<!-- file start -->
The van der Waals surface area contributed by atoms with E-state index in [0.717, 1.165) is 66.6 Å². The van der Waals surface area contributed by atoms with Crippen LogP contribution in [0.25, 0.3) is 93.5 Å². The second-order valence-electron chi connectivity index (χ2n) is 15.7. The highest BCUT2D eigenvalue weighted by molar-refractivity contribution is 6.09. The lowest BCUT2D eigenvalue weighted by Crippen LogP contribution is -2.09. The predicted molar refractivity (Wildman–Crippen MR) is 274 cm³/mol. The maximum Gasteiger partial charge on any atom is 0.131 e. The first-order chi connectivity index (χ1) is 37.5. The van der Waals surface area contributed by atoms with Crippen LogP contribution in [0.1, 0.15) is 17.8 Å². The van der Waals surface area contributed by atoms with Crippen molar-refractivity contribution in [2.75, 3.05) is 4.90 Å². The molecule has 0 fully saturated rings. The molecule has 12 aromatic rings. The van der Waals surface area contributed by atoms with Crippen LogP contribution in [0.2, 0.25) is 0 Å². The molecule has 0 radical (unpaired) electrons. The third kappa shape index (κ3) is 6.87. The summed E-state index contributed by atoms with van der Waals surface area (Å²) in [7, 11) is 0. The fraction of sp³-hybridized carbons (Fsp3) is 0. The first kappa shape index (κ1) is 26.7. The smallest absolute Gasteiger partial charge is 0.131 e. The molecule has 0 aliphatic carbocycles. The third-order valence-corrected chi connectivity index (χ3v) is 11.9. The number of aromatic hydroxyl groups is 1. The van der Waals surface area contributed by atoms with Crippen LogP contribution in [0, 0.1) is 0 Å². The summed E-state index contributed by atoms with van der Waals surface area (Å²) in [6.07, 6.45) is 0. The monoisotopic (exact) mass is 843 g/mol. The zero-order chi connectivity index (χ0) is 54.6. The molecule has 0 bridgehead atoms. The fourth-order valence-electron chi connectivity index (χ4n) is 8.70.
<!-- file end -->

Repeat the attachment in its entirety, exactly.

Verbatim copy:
The van der Waals surface area contributed by atoms with E-state index in [0.717, 1.165) is 66.6 Å². The van der Waals surface area contributed by atoms with Crippen LogP contribution in [0.25, 0.3) is 93.5 Å². The second-order valence-electron chi connectivity index (χ2n) is 15.7. The highest BCUT2D eigenvalue weighted by molar-refractivity contribution is 6.09. The lowest BCUT2D eigenvalue weighted by Crippen LogP contribution is -2.09. The predicted molar refractivity (Wildman–Crippen MR) is 274 cm³/mol. The maximum Gasteiger partial charge on any atom is 0.131 e. The first-order chi connectivity index (χ1) is 37.5. The van der Waals surface area contributed by atoms with Crippen LogP contribution in [0.1, 0.15) is 17.8 Å². The van der Waals surface area contributed by atoms with Crippen molar-refractivity contribution in [2.75, 3.05) is 4.90 Å². The molecule has 0 fully saturated rings. The molecule has 12 aromatic rings. The van der Waals surface area contributed by atoms with Crippen LogP contribution in [0.2, 0.25) is 0 Å². The molecule has 0 radical (unpaired) electrons. The third kappa shape index (κ3) is 6.87. The summed E-state index contributed by atoms with van der Waals surface area (Å²) in [7, 11) is 0. The fraction of sp³-hybridized carbons (Fsp3) is 0. The first kappa shape index (κ1) is 26.7. The smallest absolute Gasteiger partial charge is 0.131 e. The molecule has 0 aliphatic carbocycles. The third-order valence-corrected chi connectivity index (χ3v) is 11.9. The number of aromatic hydroxyl groups is 1. The van der Waals surface area contributed by atoms with Crippen LogP contribution in [0, 0.1) is 0 Å². The summed E-state index contributed by atoms with van der Waals surface area (Å²) in [6.07, 6.45) is 0. The monoisotopic (exact) mass is 843 g/mol. The zero-order chi connectivity index (χ0) is 54.6. The molecule has 0 bridgehead atoms. The fourth-order valence-electron chi connectivity index (χ4n) is 8.70.